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Multifetal pregnancies may result from two or more fertilization events, from a single fertilization followed by a splitting of the zygote, or both. In part because of infertility therapy, the twin birth rate in the United States was 3.2 percent in 2019. For higher-order multifetal births, the number peaked in 1998 at 0.2 percent of all births. Subsequent efforts in the reproductive endocrinology community to curb this rate have led to declines. Specifically, the rate of triplets or more declined by 55 percent from 1998 to 2019 (Martin, 2021).

Multifetal gestations remain problematic for both the mother and her fetuses. For the fetus, multifetal births accounted for 3 percent of all live births in 2013 but for 15 percent of all infant deaths. Specifically, the infant mortality rate for twins was more than four times the rate for singletons, and for triplets it was 12-fold higher (Matthews, 2015). Neonates from multifetal gestations also make up a disproportionate percentage of very-low-birthweight newborns in the United States (Martin, 2021). These two outcomes in singletons and twins from Parkland Hospital are shown in Table 48-1. Risks for congenital malformations and preterm birth are greater with multifetal gestation and discussed later.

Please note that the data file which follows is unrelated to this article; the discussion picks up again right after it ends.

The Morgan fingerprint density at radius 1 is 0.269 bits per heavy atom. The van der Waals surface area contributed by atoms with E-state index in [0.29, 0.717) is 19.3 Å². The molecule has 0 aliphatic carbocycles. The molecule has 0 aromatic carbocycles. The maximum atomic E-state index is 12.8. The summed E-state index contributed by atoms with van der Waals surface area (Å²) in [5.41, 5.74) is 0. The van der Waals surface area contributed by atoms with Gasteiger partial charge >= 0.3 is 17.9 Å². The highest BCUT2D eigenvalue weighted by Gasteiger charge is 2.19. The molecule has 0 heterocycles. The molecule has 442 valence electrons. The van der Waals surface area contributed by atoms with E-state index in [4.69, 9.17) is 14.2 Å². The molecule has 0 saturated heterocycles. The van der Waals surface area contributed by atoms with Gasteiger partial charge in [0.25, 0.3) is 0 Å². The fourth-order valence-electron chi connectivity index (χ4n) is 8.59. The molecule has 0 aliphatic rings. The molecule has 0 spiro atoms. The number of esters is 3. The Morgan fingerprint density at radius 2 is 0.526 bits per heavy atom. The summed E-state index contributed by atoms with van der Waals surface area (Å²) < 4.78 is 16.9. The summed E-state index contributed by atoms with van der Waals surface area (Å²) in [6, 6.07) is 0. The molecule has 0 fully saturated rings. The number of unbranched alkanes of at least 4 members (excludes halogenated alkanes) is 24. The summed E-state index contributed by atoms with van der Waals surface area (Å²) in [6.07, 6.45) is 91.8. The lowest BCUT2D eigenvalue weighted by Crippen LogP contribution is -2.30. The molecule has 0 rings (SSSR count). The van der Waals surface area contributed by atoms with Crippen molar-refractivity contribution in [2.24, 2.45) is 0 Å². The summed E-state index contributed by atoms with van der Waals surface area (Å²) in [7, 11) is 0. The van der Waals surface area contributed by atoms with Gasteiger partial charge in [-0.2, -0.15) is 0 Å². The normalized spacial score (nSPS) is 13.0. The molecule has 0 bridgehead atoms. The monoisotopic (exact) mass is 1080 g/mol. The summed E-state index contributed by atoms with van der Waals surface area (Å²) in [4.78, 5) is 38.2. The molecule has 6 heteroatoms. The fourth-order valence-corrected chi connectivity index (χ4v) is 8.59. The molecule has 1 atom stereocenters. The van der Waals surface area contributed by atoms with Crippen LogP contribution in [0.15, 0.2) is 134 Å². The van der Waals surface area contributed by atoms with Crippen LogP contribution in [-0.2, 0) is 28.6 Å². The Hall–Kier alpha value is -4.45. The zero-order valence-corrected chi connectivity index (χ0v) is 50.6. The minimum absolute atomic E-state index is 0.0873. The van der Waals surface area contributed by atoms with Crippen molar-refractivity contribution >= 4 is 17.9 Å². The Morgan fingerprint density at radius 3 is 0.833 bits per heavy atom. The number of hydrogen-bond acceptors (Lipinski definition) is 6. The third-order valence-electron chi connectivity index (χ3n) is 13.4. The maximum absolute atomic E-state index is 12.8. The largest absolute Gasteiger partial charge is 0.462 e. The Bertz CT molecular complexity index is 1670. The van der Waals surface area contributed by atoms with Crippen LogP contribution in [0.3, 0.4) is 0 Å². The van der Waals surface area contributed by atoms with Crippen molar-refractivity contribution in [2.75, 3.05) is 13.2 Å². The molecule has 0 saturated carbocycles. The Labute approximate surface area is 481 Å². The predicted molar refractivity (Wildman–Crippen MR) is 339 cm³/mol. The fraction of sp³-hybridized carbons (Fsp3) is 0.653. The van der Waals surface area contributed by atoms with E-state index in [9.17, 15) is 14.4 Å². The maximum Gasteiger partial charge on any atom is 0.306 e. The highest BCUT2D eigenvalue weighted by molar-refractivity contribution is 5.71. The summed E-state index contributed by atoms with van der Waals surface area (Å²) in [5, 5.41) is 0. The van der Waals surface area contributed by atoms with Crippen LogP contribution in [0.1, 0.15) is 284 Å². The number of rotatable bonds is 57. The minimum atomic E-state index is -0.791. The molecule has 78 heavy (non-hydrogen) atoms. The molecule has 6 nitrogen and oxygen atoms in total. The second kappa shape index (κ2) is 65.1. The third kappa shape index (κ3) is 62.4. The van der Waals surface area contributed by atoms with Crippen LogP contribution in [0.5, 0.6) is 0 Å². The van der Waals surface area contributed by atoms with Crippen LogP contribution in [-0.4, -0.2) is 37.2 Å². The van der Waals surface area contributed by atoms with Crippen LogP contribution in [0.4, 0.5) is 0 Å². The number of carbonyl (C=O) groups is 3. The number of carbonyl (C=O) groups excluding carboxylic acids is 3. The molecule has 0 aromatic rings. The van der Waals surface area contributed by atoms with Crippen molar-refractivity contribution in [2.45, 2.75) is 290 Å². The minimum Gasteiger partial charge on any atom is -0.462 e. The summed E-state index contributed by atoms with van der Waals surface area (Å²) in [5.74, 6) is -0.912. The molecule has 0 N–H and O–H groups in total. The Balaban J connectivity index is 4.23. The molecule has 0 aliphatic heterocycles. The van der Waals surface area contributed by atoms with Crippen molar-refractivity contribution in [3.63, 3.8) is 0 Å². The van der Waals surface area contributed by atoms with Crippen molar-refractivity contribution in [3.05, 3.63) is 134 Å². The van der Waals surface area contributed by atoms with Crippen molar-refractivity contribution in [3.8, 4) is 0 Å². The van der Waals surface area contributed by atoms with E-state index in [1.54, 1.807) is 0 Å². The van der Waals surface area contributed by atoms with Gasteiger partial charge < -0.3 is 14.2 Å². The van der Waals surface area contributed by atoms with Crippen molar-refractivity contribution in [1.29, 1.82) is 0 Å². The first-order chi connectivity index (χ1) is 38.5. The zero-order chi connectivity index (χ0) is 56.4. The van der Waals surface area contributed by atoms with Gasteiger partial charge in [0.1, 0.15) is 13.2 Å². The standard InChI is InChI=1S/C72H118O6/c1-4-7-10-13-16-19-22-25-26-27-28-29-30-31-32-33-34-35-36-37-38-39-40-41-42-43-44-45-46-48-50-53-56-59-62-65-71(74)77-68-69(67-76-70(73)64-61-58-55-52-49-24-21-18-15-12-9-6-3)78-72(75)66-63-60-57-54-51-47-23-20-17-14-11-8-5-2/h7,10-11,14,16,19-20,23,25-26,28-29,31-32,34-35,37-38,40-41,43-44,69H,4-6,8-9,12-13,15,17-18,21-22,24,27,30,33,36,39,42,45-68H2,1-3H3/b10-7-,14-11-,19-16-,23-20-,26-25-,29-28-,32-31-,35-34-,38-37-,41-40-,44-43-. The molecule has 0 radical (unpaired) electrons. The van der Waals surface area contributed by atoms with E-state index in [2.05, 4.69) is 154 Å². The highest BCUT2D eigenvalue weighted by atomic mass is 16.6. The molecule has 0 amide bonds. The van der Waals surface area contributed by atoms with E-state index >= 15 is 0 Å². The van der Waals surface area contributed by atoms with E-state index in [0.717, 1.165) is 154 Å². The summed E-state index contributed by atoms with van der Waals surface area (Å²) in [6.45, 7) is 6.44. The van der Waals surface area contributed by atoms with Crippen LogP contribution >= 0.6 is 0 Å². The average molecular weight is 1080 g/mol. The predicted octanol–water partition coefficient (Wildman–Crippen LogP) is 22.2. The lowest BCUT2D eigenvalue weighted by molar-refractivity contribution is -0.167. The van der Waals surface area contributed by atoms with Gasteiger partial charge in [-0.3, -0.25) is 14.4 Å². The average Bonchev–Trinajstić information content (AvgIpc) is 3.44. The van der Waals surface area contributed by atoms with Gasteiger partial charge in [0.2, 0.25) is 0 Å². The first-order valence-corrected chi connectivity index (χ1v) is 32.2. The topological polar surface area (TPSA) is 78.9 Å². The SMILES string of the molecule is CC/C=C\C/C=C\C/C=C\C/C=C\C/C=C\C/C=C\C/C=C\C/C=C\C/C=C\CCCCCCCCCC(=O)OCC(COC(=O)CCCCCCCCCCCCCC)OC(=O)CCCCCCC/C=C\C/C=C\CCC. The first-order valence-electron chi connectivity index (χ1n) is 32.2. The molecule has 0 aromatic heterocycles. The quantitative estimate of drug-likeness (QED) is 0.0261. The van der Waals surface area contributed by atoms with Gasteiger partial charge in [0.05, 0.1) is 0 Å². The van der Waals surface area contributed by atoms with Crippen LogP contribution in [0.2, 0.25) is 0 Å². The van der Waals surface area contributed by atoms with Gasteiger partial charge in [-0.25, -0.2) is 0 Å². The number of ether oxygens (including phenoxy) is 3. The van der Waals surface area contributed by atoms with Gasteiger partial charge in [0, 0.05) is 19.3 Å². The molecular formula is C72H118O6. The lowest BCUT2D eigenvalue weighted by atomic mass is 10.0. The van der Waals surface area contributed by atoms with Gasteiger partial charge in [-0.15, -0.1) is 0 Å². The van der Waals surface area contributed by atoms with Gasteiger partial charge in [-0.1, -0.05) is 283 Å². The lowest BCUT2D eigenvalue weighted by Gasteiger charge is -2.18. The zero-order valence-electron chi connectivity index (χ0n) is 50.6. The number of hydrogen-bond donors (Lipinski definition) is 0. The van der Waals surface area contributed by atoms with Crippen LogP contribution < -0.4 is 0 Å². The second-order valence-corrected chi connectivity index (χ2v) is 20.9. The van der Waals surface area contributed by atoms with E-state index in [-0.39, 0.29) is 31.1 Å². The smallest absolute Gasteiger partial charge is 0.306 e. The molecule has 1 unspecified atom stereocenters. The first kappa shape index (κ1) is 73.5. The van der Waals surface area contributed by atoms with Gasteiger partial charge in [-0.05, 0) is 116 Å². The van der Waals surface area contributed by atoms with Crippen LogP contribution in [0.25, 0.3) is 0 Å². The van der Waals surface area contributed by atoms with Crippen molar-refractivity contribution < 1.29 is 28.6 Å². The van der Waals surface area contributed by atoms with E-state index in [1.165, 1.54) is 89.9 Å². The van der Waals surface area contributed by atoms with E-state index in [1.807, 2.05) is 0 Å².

TABLE 48-1Selected Outcomes in Singleton and Twin Pregnancies Delivered at Parkland Hospital from 1988 through 2021

The mother may also experience higher morbidity and mortality rates, and these rise with the number of fetuses (Society for Maternal-Fetal Medicine, 2019). In one study of more than 44,000 multifetal pregnancies, the risks for preeclampsia, postpartum hemorrhage, and maternal death were twofold higher than these rates in singleton gestations (Walker, 2004). Rates of placenta previa and placenta accreta spectrum are increased (Miller, 2021a). Moreover, compared with rates for singletons, the peripartum hysterectomy rate was threefold greater for twins and 24-fold higher for triplets or quadruplets in one study (Francois, 2005).


Dizygotic versus Monozygotic Twinning

Multifetal gestations are often described by zygosity, amnionicity, and chorionicity, which are the number of zygotes, amnions, and chorions, respectively. Twin fetuses most often result from fertilization of two separate ova, which yields dizygotic or fraternal twins. Less often, twins arise from a single fertilized ovum that then divides to create monozygotic or ...

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